FAST food giant McDonald's simply cannot afford negative publicity, according to Australia and New Zealand national purchasing manager Philip Southworth.
SECURE SPIN: McDonald's Australia and New Zealand national purchasing manager Philip Southworth says the corporation cannot afford controversy in the media and must have a safe, assured meat supply.
"We've got to have a safe and assured supply," he said.
"We serve 68 million customers a day and can't afford to have one person go to McDonald's and come away with a food-borne illness.
"It goes straight to the media and with the electronic age the way it is, tweeting and tweeting, it gets out there pretty quick.
"It's rapid. It's instantaneous."
Mr Southworth was speaking at the Australian Meat Industry Council business conference, held in Adelaide last week, to outline McDonald's plans for growth over the next two years.
He said McDonald's planned to open 3100 restaurants in the Asia Pacific/Middle East/Africa region by 2014, including 1050 in China, 540 in Japan, and 110 in Australia.
It opened 1000 restaurants globally in 2011 and spent $3.8 billion on beef.
"We're continuing to grow," Mr Southworth said.
"And our supply chain has to feed this growth.
"Traditionally, priority meat was going to the United States, but increasingly we've got proportionately more going into that APMEA zone."
Australian and NZ meat is supplied to McDonald's through the McDonald's Asia Pacific Consortium, owned by five North American McDonald's beef pattie manufacturers and based in Australia.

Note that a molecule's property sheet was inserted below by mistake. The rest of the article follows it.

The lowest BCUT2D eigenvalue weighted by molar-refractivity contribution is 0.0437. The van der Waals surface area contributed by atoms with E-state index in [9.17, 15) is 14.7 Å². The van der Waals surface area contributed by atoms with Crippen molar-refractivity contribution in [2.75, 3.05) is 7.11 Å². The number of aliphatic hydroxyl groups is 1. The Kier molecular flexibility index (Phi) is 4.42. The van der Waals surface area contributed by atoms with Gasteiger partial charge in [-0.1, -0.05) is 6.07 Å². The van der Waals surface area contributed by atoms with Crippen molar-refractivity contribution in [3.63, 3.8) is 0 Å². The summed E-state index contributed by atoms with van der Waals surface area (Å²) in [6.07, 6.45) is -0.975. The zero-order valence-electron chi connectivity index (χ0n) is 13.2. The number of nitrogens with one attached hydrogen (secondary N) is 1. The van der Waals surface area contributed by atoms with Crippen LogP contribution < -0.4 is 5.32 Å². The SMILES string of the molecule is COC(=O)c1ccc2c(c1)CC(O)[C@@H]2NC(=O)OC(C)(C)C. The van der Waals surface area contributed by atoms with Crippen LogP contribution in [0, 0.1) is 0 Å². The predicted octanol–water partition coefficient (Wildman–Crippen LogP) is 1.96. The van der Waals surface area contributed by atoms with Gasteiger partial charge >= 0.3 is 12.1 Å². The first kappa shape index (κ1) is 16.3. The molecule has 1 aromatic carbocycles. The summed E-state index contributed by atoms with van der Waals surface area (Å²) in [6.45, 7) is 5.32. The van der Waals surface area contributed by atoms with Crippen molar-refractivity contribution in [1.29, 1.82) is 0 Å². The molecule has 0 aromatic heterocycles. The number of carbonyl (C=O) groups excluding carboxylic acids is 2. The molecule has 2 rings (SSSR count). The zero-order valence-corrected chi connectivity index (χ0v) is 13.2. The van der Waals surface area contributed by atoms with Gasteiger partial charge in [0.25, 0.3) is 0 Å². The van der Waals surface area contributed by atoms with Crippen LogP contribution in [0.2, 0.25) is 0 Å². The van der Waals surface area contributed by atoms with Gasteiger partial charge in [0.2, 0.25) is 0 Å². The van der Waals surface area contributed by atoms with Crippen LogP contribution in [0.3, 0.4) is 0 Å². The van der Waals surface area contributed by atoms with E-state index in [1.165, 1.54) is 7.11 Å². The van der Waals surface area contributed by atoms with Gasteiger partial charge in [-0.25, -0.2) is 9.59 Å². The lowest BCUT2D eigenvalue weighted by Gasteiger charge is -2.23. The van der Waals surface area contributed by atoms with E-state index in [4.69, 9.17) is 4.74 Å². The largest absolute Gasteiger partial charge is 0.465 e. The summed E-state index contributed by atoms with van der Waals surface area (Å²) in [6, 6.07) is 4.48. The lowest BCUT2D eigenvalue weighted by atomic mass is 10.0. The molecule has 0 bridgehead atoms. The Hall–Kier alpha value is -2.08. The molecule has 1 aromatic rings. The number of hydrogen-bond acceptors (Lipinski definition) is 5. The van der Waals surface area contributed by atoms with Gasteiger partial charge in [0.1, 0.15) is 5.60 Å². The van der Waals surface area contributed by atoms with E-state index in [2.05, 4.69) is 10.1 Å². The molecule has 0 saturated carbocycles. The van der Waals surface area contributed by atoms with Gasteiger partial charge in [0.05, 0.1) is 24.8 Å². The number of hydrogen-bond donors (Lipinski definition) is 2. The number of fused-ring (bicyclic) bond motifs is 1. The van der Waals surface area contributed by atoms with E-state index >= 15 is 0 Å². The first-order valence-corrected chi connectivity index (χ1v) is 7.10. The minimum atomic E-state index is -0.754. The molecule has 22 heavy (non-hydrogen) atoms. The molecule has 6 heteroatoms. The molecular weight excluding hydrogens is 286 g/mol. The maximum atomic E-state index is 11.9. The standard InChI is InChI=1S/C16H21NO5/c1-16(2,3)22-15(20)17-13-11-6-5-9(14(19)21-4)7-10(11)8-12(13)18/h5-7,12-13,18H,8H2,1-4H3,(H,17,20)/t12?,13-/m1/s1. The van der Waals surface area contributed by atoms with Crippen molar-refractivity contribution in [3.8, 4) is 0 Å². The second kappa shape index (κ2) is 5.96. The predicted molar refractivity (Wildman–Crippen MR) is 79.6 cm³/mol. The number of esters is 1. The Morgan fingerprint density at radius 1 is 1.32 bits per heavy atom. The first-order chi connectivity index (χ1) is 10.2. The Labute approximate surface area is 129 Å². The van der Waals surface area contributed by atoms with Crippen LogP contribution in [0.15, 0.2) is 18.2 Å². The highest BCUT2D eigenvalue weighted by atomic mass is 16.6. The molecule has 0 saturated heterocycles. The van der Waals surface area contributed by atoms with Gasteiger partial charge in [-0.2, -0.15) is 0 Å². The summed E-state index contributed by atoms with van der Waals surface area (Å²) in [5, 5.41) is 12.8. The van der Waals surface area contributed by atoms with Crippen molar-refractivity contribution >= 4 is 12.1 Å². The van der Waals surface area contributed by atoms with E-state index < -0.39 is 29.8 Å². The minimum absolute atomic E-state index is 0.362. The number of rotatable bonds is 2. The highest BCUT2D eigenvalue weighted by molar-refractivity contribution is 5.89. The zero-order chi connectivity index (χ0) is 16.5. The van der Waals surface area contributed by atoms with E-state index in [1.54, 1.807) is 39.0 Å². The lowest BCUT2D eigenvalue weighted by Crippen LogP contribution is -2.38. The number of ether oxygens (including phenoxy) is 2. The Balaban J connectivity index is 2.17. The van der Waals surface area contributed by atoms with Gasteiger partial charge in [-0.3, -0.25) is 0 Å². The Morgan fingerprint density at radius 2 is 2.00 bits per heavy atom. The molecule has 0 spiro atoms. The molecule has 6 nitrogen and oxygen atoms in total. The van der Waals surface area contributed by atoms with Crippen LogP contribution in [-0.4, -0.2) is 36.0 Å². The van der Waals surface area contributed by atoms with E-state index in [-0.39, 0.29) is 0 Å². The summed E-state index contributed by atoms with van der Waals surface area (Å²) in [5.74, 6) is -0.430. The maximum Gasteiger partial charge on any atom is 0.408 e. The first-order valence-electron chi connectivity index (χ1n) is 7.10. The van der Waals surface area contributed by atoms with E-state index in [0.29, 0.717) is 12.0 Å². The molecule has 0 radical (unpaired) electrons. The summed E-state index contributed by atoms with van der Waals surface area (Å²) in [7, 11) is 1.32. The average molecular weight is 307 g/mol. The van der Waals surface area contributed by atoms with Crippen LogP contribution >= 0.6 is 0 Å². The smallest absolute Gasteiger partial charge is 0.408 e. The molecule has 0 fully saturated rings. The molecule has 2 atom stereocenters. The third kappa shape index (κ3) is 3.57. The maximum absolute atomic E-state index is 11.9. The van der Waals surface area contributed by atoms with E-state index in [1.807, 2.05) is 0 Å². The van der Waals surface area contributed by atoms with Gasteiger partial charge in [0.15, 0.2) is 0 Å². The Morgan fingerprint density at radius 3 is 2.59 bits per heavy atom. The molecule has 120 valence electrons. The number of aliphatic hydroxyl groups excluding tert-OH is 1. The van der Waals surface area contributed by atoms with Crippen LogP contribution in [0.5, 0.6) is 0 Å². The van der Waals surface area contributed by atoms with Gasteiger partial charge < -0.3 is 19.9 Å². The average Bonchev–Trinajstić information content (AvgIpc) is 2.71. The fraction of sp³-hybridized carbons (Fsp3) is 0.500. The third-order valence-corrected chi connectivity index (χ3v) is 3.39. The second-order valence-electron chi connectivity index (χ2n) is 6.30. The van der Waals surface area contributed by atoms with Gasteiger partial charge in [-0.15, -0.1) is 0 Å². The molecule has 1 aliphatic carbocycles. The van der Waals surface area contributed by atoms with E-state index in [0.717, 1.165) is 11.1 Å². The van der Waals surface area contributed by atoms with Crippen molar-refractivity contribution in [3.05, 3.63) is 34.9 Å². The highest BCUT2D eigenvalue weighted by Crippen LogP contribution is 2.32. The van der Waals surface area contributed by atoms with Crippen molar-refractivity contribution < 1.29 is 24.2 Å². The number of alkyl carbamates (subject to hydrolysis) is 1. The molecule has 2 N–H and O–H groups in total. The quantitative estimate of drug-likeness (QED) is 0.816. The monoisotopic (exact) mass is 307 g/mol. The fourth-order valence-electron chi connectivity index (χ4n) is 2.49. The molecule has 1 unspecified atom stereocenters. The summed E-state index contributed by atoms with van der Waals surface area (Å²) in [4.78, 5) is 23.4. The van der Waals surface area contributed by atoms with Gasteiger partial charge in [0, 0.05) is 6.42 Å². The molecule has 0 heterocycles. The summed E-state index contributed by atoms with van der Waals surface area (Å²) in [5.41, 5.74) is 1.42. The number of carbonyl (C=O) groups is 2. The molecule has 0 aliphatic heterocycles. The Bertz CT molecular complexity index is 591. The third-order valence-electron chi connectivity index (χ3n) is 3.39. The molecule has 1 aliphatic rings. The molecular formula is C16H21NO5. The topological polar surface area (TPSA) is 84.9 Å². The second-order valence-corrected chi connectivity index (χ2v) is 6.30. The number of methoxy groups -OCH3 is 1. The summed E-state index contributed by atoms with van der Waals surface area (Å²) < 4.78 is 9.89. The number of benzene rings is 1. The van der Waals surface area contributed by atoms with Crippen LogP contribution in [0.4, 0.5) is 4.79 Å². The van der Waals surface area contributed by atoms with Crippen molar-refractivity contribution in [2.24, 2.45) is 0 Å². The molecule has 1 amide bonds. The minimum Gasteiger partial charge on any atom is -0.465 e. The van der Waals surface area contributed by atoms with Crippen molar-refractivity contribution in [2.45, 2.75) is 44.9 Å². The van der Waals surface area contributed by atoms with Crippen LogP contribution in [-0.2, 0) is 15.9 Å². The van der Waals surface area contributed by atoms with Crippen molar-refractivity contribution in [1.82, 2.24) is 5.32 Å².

MAC supplies meat to all of Australia and NZ McDonald's restaurants and supplies 15 per cent of US demand.
It bought and processed 110,000 tonnes of beef last year - or 12pc of the 900,000t used by McDonald's.
Managing director Frank Carbone said Aust and NZ were a key strategic source of beef for McDonald's in the Pacific and APMEA region.
"That will continue to grow in relevance as these markets continue to grow," he said.
"There is growing demand for product over this part of the world.
"Other beef supply countries are having their issues at the moment and we're seeing that demand come through the McDonald's system as well.
Mr Carbone said the Asian market was "mind-boggling" in its size, with a new McDonald's store opening "somewhere in China every 36 hours".
Source: Argentine Beef Packers S.A.
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